More recently, Chile’s offices for UNICEF were occupied by Mapuche families in protest for the violent and bloody attack on their communities and, particularly the shooting of Mapuche children in both their community and in the city of Collipulli. This occupation faced immediately the threat of violent police ejection, which was not accepted by UNICEF local Director, Mr. Tom Olsen. As the UN nor UNICEF have yet established a firm and efficient demand to the Chilean government that would put an end to this institutionalized violence against their children and families, they have initiated a hunger strike.
Furthermore, five Mapuche political prisoners have also started a hunger strike. This is in the city of Angol. They are on their 4th day of Hunger Strike for their lawless trials and in support of their just, democratic and peaceful demands (demands supported by the United Nations Declaration on the Rights of Indigenous Peoples). Hunger strike is a last human resor in the presence of harsh repression and lawlessness. And these people are not guilty: they have simply stated their demands.
Chile has signed the ILO (UN) 169 Covenant, the UN Declaration on Rights of Indigenous Peoples as well as those related to the prohibition of torture, of protection to women, children and elderly, of the rights of people to exert their right of speech, culture, language and education. These rights, unfortunately in today’s’ Chile, are hidden under a blanket of pseudo democracy. Chile continues to live under the Constitution established under gunpoint by dictator Pinochet himself; Change is not possible under that Constitution –which is massively rejected by Chileans. Today there is a countrywide demand for its proper, democratic repeal: This is with a Constitutional Assembly that will permit democratic expression of all sectors of Chile’s civil society. Although all post Pinochet governments of Chile promised it, they did not change the Constitution: It maintains still, the same system of inequity previously existing.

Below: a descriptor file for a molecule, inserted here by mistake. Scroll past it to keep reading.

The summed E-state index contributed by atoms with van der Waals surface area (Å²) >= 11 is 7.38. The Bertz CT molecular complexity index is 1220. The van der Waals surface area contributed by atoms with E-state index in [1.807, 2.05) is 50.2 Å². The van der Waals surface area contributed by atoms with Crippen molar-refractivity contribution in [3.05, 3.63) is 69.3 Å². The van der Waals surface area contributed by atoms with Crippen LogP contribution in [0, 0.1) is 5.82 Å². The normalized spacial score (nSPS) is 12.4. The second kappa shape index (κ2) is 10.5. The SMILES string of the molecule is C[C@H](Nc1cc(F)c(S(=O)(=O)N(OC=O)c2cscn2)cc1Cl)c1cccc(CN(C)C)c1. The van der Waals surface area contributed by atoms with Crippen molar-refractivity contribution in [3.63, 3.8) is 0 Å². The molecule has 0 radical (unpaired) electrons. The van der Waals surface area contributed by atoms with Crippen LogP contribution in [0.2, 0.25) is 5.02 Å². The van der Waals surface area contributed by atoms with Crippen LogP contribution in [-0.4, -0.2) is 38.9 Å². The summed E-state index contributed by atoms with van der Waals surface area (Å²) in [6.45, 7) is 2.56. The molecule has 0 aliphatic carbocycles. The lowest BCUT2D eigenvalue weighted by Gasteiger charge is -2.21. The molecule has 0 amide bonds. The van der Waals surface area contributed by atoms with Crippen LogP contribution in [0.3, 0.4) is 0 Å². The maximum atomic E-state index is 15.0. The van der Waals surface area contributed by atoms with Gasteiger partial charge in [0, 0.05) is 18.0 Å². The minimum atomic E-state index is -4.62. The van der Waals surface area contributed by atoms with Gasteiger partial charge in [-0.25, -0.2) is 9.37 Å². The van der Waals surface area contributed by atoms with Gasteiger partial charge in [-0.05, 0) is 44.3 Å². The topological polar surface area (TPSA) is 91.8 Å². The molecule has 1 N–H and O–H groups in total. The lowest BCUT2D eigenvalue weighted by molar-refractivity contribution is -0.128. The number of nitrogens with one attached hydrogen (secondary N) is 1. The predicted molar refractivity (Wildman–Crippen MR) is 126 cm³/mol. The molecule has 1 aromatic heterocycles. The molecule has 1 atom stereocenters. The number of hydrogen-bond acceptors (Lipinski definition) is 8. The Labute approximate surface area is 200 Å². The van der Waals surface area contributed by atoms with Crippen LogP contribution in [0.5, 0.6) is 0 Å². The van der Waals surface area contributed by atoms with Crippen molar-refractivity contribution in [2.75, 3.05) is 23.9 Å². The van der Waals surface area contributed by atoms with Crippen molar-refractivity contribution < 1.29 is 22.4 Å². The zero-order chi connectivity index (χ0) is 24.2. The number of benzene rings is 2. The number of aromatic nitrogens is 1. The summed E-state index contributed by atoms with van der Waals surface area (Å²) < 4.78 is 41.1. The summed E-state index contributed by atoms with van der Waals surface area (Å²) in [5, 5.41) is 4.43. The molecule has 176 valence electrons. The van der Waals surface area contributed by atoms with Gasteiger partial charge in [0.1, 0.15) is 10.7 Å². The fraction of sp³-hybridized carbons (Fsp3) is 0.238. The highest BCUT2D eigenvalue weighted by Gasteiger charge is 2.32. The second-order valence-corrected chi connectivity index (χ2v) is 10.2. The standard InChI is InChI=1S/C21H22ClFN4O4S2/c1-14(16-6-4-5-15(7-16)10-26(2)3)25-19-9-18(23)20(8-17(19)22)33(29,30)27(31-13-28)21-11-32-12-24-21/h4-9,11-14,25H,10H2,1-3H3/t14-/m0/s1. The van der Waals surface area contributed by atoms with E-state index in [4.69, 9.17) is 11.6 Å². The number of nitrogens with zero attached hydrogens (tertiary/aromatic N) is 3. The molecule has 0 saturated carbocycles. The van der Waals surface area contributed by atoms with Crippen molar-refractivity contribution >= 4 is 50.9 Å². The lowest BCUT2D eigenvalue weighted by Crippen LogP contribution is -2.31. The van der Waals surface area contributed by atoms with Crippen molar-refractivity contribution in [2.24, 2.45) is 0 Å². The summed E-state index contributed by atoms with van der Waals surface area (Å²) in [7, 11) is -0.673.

These concerns, Mr Prime Minister, make me to respectfully request your intervention, as Canada does in situations where human rights are violated, at an international level and, directly and publicly, vis-à-vis the Chilean government and authorities and to President Sebastian Piñera whom you have already met.
These people on hunger strike must not be pushed to the end of their lives, as it occurs when people have simply no option to a legal and humanely acceptable quality of life.
I would appreciate your prompt and effective response on these unfortunate facts lived by Chile.
I remain, yours, sincerely
José Venturelli, MD
Spokesperson for the European Secretariat of Chile’s “Ethical Commission Against Torture” (CECT-SE)
Professor Emeritus, Faculty of Health Sciences, McMaster University, Canada.
International Spokesperson for the Human Rights Commission of Chile’s College of Physicians
Encl. Rapport of Day 3 of Hunger Strike of five Mapuche Political Prisoners in the prison of Angol, Chile
Cc: Chief Shwan Atleo, Assembly of First nations of Canada, firstname.lastname@example.org
David Sweet, MP for Ancaster—Dundas—Flamborough—Westdale email@example.com